A Capehart Scatchard Blog

PIP Carrier’s Claim Petition Is Rejected for Failure to Show Work Connection

By on April 24, 2015 in Blog with 1 Comment

This week’s article is a guest feature by my workers’ compensation department partner, John H. Geaney, Esq.

What can a PIP carrier do when it believes the bills it has paid arise from a workers’ compensation case but the injured party has never filed a claim?  In New Jersey, the PIP carrier has a right to file a workers’ compensation claim petition in the name of the injured worker, but there is a catch:  the PIP carrier is subject to the same defenses that the injured worker would be subject to.

In High Point Insurance Company (as subrogor of Kevin Smith) v. Drexel University, A-2030-13T4 (App. Div. April 17, 2015), High Point Insurance paid personal injury protection benefits for injuries suffered by Kevin Smith, a Ph.D. student and Teaching Assistant at Drexel University.  On September 2, 2011, Smith drove a Drexel University vehicle to a site in the Pine Barrens in New Jersey to conduct research for his graduate dissertation.  While driving back to Drexel University, Smith was injured in a car accident.

High Point sought reimbursement of the PIP benefits it paid to Smith by filing a claim petition in the Division of Workers’ Compensation.  Smith himself never filed a claim petition on his own behalf.  Drexel University answered the claim petition with a denial.

The Judge of Compensation observed that the Ph.D. program Smith was enrolled in at Drexel did not require that he work as a Teaching Assistant.  Smith decided to accept that position in an attempt to offset the cost of the Ph.D. program.  The Judge felt that Smith was using the Drexel vehicle to reach the Pine Barrens for his own personal research, not in his role as a Teaching Assistant.  The Judge also noted that there were no classes in session the week of the accident. Judge of Compensation dismissed the workers’ compensation claim petition commenting that High Point never proved any requirement that Smith travel to the Pine Barrens for his work.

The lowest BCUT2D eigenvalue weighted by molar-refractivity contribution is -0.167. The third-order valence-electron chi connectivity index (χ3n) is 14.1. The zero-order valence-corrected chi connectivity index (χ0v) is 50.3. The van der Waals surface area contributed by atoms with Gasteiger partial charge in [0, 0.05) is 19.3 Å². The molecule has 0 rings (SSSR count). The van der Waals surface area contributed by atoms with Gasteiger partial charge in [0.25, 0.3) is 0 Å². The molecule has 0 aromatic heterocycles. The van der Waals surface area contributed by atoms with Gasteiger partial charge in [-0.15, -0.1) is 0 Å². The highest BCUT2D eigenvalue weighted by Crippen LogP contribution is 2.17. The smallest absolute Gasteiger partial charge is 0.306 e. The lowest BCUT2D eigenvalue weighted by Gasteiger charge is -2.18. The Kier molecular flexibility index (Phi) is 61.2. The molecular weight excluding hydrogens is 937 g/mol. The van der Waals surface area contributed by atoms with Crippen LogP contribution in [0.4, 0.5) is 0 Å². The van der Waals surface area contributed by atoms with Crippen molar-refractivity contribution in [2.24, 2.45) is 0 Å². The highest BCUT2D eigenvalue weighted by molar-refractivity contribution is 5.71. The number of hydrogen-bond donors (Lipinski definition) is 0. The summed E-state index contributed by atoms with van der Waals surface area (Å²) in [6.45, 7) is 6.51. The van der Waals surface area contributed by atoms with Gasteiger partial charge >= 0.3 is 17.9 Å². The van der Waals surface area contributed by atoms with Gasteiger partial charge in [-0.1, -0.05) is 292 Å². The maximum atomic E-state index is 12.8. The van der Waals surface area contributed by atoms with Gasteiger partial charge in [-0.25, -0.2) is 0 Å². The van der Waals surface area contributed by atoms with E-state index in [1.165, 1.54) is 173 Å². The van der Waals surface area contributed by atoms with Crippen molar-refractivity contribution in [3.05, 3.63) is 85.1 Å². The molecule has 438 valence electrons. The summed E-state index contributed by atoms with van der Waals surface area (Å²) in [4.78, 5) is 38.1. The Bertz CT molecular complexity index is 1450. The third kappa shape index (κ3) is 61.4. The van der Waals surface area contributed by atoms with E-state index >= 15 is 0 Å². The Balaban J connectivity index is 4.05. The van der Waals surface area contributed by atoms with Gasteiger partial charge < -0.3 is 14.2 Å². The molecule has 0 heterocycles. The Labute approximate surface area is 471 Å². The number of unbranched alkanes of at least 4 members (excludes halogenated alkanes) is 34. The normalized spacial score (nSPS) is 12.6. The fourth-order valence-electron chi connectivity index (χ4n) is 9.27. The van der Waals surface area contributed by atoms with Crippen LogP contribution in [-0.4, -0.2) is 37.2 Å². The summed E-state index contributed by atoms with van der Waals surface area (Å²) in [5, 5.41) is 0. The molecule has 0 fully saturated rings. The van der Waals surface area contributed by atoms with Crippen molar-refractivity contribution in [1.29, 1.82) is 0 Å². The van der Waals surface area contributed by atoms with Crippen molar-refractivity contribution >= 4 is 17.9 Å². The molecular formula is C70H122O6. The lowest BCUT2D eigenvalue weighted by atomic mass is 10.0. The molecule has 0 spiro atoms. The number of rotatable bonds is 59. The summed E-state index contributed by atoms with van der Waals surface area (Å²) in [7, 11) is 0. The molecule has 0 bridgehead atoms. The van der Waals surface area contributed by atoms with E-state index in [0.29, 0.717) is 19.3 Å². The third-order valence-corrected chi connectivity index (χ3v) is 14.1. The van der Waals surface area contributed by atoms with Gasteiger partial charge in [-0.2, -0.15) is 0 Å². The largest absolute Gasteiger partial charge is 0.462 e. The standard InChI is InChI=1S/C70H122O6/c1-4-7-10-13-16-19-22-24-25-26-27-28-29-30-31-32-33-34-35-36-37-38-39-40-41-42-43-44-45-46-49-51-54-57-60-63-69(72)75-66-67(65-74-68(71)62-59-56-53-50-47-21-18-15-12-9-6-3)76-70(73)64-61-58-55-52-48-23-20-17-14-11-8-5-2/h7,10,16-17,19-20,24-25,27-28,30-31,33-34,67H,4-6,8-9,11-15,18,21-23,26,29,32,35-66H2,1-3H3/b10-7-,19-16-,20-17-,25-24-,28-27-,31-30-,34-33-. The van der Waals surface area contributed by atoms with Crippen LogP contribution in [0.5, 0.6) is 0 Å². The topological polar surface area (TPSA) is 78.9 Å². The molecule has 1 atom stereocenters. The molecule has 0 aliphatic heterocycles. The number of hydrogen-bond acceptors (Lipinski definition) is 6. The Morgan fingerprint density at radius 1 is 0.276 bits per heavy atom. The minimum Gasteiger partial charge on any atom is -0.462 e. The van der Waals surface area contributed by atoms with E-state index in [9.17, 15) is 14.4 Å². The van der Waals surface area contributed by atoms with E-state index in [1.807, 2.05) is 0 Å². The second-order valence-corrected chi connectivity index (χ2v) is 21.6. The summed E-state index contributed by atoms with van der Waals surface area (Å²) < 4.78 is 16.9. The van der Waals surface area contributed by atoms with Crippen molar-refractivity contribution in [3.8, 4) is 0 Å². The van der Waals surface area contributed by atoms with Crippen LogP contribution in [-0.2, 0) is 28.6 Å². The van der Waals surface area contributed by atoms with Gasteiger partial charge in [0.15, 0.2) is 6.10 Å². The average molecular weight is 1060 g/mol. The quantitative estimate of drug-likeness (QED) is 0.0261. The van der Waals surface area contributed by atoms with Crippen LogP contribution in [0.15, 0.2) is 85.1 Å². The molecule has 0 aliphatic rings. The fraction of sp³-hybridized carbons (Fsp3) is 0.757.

On appeal, High Point argued that Drexel “entwined” Smith’s personal graduate studies and teaching assignments to a degree that traveling for his research became work related.  The Appellate Division rejected High Point’s reasoning and held that there was no connection between the accident and Smith’s employment.

The case illustrates a number of interesting procedural points.  The New Jersey Division of Workers’ Compensation is open to a variety of claims by PIP carriers.  A PIP carrier can intervene in an existing litigated claim in the Division of Workers’ Compensation for reimbursement of benefits the carrier has paid.  In addition, the carrier can also file a claim petition in the name of the injured party, even if there is no existing claim petition.  Getting cooperation from the injured party can sometimes prove difficult, but in this case Smith agreed to cooperate and testified.  The problem which High Point had was that it could not show that driving the Drexel vehicle was related to the Teaching Assistant job.  It was more of a personal mission related to Smith’s research for his Ph.D.

Betsy G. Ramos

About the Author

About the Author:

Ms. Ramos is an Executive Committee Member and Co-Chair of the Litigation Department at Capehart Scatchard, P.A. located in Mount Laurel, New Jersey. She is an experienced litigator with over 25 years experience handling diverse matters. Practice areas include tort defense, business litigation, estate litigation, tort claims and civil rights defense, construction litigation, insurance coverage, employment litigation, shareholder disputes, and general litigation.


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  1. dan miller says:

    Great Blogs always interesting and relevant!@

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